Painting the wall stripes was a huge pain in the ass but I'm pleased with the results. Also, lesson learned, just because we finally managed to get the crown molding installed in the office, does NOT mean we were meant to install chair rail. Let me tell you, it sucked almost as much as the crown molding. Those corner edges were hard to cut!!
The chair rail that I used in his room are actually door frame boards which saved me a good chunk of change. They all needed to be painted and primed but that was no big deal. The door itself was an open box return that I picked up in the clearance section of the hardware store, priced $799 and marked down to $150. I got his crib (which is now converted into his toddler bed) and dresser off of craigslist for $99 total, and the woman even threw in the picture frames that are on his wall. The chair in his room was from me and my ex's first place together, I just added a throw pillow.
Here's the layout of the third floor, picture taken while standing in the boy child's room. You can only see a tiny bit of the girl child's door to the right, next to it is a linen closet. The door on the other side of the linen closet is a the bathroom, and then my room is the door at the end of the hall. The laundry room is opposite all those doors, behind where the vent is.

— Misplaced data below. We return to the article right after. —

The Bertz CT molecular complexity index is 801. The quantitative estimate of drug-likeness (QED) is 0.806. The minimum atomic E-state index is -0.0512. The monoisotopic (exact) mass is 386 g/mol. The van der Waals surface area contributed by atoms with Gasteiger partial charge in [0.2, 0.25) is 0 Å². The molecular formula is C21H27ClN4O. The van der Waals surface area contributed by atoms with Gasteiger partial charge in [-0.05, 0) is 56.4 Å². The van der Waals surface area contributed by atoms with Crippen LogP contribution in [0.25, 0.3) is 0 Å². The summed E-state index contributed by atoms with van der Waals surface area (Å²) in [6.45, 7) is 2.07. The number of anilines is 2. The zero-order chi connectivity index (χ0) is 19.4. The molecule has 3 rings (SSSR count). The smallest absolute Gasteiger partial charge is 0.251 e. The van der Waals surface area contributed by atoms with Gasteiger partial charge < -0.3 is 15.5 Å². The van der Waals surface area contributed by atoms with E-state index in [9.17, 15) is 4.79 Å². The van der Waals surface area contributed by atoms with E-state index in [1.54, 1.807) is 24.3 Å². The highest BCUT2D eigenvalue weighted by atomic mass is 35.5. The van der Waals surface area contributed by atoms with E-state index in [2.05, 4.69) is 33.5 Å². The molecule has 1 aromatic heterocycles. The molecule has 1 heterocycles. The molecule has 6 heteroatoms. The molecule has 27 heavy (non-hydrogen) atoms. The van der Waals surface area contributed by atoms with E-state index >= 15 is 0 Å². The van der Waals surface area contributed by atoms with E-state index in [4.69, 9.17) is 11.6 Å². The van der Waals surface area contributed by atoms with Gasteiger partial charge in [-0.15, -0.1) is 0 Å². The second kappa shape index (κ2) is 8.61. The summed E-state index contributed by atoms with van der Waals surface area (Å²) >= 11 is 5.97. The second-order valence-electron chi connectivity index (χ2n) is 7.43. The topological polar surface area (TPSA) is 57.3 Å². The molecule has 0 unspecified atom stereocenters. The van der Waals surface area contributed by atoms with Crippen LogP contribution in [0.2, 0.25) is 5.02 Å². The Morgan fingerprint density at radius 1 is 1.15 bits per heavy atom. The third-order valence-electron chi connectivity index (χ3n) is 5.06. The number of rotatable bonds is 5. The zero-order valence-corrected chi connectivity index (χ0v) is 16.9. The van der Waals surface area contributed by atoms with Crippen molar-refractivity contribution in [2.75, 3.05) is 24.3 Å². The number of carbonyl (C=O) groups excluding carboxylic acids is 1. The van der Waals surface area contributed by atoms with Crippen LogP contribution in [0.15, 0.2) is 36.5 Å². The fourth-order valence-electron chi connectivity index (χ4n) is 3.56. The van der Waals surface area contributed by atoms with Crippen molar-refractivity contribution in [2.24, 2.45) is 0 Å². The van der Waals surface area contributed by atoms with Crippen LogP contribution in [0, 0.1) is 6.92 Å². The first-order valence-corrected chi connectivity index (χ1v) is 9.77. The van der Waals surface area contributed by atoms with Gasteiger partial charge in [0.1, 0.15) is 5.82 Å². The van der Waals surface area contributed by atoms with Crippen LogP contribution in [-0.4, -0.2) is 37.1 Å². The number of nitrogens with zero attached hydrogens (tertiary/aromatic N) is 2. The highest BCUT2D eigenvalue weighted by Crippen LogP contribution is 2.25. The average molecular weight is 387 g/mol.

I didn't take a picture of the laundry room because it's fairly standard, but I will tell you that I furnished it with canvas bins that I pulled out of a Bed, Bath, and Beyond dumpster. Yep, I have no shame and it really isn't as bad as it sounds, I promise. When I worked at the pet store the BB&B was attached to it. When I would go out the back door I always saw people rifling through the dumpsters. At first I thought they were crazy but eventually curiosity got the better of me and I decided to sneak a peek at what all the fuss was about. Turns out that Bed, Bath, and Beyond had a conveyor belt that ran directly from their warehouse to a dumpster. Basically people would return things or clearance items wouldn't be sold and they would be put on the conveyor belt and go directly into what was essentially a dedicated merchandise dumpster; there wasn't even trash in there. Jackpot!! I got quite a few nice things during my BB&B dumpster shopping days. I've since found out that this is apparently not an uncommon thing, this BB&B dumpster diving. Google it, I swear!